How to stay safe
1. Avoid cycling in the front-left lorry risk zone
Beware cycling into the lorry risk zone, especially near junctions. If a lorry passes you and puts you in its risk zone, brake sharply to drop behind.
2. Wide gaps between lorry and kerb aren't safe
Lorries often move over to the right of their lane before turning left. Stay out of the gap to their left. The wider the gap the more likely it is that the lorry is turning left. The more inviting it looks the more dangerous it is.
3. Take care if you’ve stopped in front of a lorry
If you’ve stopped in front of a lorry at a junction, position yourself well forward of the cab and to the centre, so the driver can easily see you.
Why is this good advice?
Although collisions are rare, lorries present the greatest risk to life for cyclists in Greater London, accounting for half the fatalities, despite being only 5% of motor traffic.
Most crashes happen at junctions when lorries turn left across the path of a cyclist that the driver hasn’t seen, and the most dangerous place to cycle is in the lorry risk zone indicated above.
The location of the red zone in our diagram is based on analysis of hundreds of lorry-cyclist crashes in the UK and Europe. This evidence shows where collisions between cyclists and lorries are most likely to happen.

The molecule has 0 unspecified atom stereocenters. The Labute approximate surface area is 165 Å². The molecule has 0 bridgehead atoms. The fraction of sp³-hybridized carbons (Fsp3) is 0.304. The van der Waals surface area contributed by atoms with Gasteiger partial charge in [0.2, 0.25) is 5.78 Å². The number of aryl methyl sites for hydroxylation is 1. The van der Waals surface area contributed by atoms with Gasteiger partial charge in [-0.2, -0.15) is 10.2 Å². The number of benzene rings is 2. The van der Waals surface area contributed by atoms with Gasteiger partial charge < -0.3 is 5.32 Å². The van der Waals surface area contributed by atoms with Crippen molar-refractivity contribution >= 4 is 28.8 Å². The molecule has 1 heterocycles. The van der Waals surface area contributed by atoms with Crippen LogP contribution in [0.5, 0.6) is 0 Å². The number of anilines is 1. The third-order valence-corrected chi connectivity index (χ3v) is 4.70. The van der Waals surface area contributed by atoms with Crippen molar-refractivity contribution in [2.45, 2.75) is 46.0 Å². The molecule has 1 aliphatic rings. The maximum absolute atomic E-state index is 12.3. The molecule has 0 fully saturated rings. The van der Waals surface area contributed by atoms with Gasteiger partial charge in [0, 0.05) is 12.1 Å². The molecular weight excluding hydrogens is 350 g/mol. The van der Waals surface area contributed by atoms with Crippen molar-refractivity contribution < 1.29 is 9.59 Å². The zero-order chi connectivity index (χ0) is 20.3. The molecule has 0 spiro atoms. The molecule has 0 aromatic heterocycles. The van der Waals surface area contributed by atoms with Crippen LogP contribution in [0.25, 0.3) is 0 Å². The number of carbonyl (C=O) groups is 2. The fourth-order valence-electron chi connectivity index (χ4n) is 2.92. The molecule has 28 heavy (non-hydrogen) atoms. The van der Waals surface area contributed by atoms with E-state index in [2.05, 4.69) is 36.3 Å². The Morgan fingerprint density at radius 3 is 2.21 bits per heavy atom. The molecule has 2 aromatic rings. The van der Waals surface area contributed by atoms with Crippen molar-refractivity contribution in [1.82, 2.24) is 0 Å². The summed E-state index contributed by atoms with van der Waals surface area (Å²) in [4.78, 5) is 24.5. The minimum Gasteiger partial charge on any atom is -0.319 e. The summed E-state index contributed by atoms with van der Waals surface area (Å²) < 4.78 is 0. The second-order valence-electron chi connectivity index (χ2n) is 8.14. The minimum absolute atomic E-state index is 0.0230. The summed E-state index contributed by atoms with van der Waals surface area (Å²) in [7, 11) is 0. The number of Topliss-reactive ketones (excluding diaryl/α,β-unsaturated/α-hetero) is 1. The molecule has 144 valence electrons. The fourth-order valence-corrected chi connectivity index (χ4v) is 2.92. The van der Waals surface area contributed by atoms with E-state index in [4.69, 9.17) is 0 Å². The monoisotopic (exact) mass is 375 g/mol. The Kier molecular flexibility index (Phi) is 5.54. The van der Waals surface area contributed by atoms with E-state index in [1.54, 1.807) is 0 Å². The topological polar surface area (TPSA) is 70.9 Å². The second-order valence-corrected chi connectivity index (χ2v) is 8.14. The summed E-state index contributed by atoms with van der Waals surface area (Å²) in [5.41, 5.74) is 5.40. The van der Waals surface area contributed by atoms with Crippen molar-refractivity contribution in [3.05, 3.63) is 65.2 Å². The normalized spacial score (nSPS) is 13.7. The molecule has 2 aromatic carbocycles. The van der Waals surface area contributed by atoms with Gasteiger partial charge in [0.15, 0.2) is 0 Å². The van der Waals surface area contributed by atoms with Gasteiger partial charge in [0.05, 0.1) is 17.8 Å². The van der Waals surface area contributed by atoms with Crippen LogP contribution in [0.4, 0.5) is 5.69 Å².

Am I safe behind a lorry?
The diagram doesn’t imply there is zero risk anywhere else around the lorry, but that the vast majority of crashes take place in that frontal red zone — the redder the area in our diagram, the more risk to the cyclist.
Even when a cyclist has been run over by the rear wheels of a lorry, most frequently this has happened after they’ve been knocked off by the front of the lorry.
Behind a lorry is often the safest place to be; only overtake if you're sure it's safe.
What type of lorries are most dangerous?
The lorries most often involved in crashes are four-axle construction lorries (like the one pictured above), often tipper or concrete trucks.
These vehicles are big but surprisingly fast and manoeuvrable for their size. They offer little or no side protection for cyclists or pedestrians, and most older lorries aren’t fitted with a full set of safety mirrors, nor sensors or cameras.
Who's to blame for crashes?
There’s considerable evidence that many fatalities are not caused by cyclists undertaking lorries, but by drivers manoeuvring their lorry into a position that puts the cyclist at risk.
It’s essential cyclists know how to not put themselves at risk unnecessarily and also to know how to stay out of danger when lorry drivers put them in a dangerous position.
We advocate the best training for drivers and the best-equipped lorries to reduce road danger.